Training Advice for a Big Comeback

Expert Cited: Andy Galpin

Written by
Brian Leddy
Beginner
A sporty man with muscles runs on a mountain trail 2023 11 27 05 00 53 utc

Let's copy our classmate's homework, shall we? While discussing a variety of muscle building principles, Peter Attia's and Andy Galpin also created a workout routine for a hypothetical client.

If you missed it in their original article, this is a summary of what they recommended for this formerly athletic person who is looking to get back into shape.

Background:

Their hypothetical client was active in high school and college but has been primarily focusing on daily activities for exercise over the last decade.

They've recently started incorporating two hours of Zone 2 cardio (cycling) per week but are unsure how to approach strength training. They're committed to three hours of gym time per week, one hour at a time.

Their DEXA scan reveals an ALMI (appendicular lean mass index) of 40%, and they aim to reach 75% or higher within 2-3 years. Their goals include gaining functional strength for longevity and adding muscle mass.

General Advice:

The recommended approach begins with focusing on hypertrophy (muscle growth). For someone returning to exercise after a long break, prioritizing fitness before intensive muscle building is a wise investment.

Start Slow: Begin with low volume and be cautious of eccentric movements (lowering weights) that can cause soreness.

Movement Patterns: Build essential movement patterns to prevent injury and master these before increasing weight.

The First Six Months:

  • Cardio: Continue Zone 2 training for 2 hours per week.

  • Strength Training: Add three one-hour sessions per week.

    • 1-3 working sets of 4 exercises per day, targeting both upper and lower body.

    • Focus on compound movements (e.g., goblet squat, hip extension, overhead press/bent rows).

    • Spend 30 minutes on these exercises.

The Second Six Months:

  • Power, Speed, Agility: Dedicate the first 10-15 minutes of each gym session to these aspects, which are crucial for injury prevention and long-term functionality.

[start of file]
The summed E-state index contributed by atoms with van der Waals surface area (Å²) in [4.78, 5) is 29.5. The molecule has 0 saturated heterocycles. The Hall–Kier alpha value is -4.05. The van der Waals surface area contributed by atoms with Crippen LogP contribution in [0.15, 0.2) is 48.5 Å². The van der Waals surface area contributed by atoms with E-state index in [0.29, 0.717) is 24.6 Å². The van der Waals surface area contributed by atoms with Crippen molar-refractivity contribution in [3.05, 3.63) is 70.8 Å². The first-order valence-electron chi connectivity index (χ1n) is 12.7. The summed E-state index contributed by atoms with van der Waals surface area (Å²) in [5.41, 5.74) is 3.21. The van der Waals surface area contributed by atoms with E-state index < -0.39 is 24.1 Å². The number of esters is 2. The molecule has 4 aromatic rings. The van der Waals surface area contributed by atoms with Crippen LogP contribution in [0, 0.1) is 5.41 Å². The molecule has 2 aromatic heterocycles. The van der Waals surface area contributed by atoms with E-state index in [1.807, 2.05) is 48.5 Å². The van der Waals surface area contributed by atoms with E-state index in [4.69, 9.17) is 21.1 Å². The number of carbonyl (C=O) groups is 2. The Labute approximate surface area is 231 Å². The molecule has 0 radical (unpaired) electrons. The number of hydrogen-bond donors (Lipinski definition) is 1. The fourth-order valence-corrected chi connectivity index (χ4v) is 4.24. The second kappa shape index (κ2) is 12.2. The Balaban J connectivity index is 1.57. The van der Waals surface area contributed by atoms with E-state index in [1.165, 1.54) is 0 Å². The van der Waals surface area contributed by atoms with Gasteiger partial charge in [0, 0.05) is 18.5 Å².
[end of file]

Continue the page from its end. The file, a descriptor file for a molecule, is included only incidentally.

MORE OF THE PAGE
• Include box jumps, jump rope, short sprints, or racquet sports.

  • Strength Training: Maintain total body workouts but vary the rep ranges across the week.

    • Monday: Heavier weights, 5-7 reps per set.

    • Wednesday: Moderate weights, 15-20 reps per set.

    • Friday: Isometrics (holding positions).

  • Targeted Work: End each workout by focusing on a weak area or muscle group you want to grow.

  • High-Intensity Finish: On at least one day, include a brief burst of high-intensity exercise to elevate your heart rate (e.g., breath holds).

This is a general plan that can be adapted to the individual's needs and progress. It's always advisable to consult with a qualified fitness professional for personalized guidance and adjustments.

What from this plan speaks to you? Pick out some best practices and consider working them into the mix for your own routines.

Brian Leddy Profile Image
Brian Leddy CEO & Co-Founder, BodyStack (FDN-P)
Certified Functional Diagnostic Practitioner (FDN-P) and owner of Leddy Functional Wellness. Formerly an Adweek Executive and Media Entreprenuer, Brian pivoted his career to focus on inspiring and coaching people from all walks of life to make positive strides in their respective health journeys. Brian is a Co-Founder, and now serves as the CEO of BodyStack.
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